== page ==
The theme of Poland’s national anthem, “Poland is Not Yet Lost”, is a striking one. The lyrics, written by Józef Wybicki two years after the Third Partition of Poland in 1797, speak of a patriotic spirit strong enough to survive the absence of a Polish state. Wybicki’s sentiment proved prophetic enough. Polish nationalism endured without a country to call its own for more than a century before the founding of the Republic of Poland in 1918. This new republic lasted until the 1939 Molotov-Ribbentrop Pact which once more took Poland off the map. At the conclusion of the Second World War, Poland re-emerged, albeit as a “People’s Republic” and vassal state of the Soviet empire. It could have been worse. In 1945, the Baltic states, Lithuania, Latvia and Estonia, were incorporated into the Soviet Union proper. The Warsaw Pact, the 1955 defence treaty between Moscow and its seven Eastern European satellites, acknowledged—in theory, at least—Polish nationhood. But not Polish self-determination. Not until the advent of the Third Polish Republic in 1991, and the dissolution of the Soviet Union, could we say that Poland was again a genuine sovereign state. Now, remarkably enough, Poland is on course to becoming a great European power, maybe the greatest European power.
This would not be the first occasion in which Poland has played such a prominent role in European affairs—for instance, during the era of the Polish-Lithuanian Commonwealth (1569 to 1795). It was the Christian coalition commanded by the King of Poland, John III Sobieski, that blocked the Ottoman empire at the gates of Vienna in 1683. How astonishing, then, that Poland found itself erased from the map a little more than a century later. The partitioning of Poland at the end of the eighteenth century divided the country between Prussia, the Habsburgs and the Russian empire. It took the defeat of all three in the First World War for Poland to rise phoenix-like from the ashes; even then, danger awaited at every turn, starting with the 1919–21 Polish-Soviet war. Lenin, affected by a millennialist psychosis, decided Poland should serve as the bridge between his Red Army and an international revolution in Western Europe. The Polish victory at the Battle of Warsaw, masterminded by Josef Pilsudski, helped save Poland from the same fate as Ukraine and Belarus—that is, incorporation into the Union of Soviet Socialist Republics. Though they signed the 1921 Treaty of Riga, the Bolsheviks were not thrilled with the newly agreed Polish-Soviet border, since it gave territory to the Republic of Poland east of the demarcation line previously proposed by Lord Curzon. Stalin remedied that in 1939 via the Molotov-Ribbentrop Pact and then, more permanently, when the national boundaries of Germany, Poland and Ukraine were reconfigured at Yalta in 1945.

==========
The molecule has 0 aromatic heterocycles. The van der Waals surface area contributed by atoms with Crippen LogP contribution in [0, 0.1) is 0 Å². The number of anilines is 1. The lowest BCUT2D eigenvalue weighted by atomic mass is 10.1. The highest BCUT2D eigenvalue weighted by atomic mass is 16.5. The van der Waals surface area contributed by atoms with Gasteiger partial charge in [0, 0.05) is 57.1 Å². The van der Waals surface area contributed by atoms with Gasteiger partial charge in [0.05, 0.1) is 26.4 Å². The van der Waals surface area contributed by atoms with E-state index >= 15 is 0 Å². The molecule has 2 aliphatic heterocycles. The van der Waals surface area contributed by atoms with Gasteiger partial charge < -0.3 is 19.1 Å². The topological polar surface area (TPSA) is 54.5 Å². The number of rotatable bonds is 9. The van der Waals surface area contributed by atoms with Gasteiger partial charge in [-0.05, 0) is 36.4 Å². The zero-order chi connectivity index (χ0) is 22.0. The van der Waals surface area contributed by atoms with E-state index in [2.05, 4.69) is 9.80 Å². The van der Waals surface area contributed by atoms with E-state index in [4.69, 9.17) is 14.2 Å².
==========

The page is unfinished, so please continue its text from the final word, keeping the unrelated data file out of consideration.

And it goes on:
Germany proved no less of an existential threat than Russia to the Republic of Poland. By granting the new Polish Republic access to the Baltic Sea, the terms of the Versailles Treaty had separated the territory of East Prussia from the remainder of Germany, one more reason for German demagogues such as Adolf Hitler to seethe at the injustices of the international world order as it then existed. The Molotov-Ribbentrop Pact and Nazi Germany’s invasion of Poland on September 1, 1939, “solved” the problem of the so-called Danzig Corridor. Sixteen days later, in accordance with the Nazi-Soviet Secret Protocol, the Red Army seized the eastern third of Poland, including the city of Lviv (subsequently transferred to Ukraine).
None of this is to suggest that the inter-war foreign policy of the Second Republic was without blemish, the signing of the Polish-German Non-Aggression Treaty in 1934 a case in point. The best we can say is that Poland, caught between two totalitarian predators, opted for what seemed the least bad option at a time when Britain and France were intent on appeasing Hitler. Poland, as early as March 1933, had approached France with the idea of a pre-emptive strike against Nazi Germany—and been rebuffed. Appeasement was the policy of the West and it would result in disaster for Poland and what Winston Churchill called “the unnecessary war”. Inter-war Poland, to its credit, repeatedly refused to join Berlin’s anti-Comintern pact, unlike Italy, Japan, Spain and Hungary. As a consequence, however, the Poles set themselves up for a thorough pasting.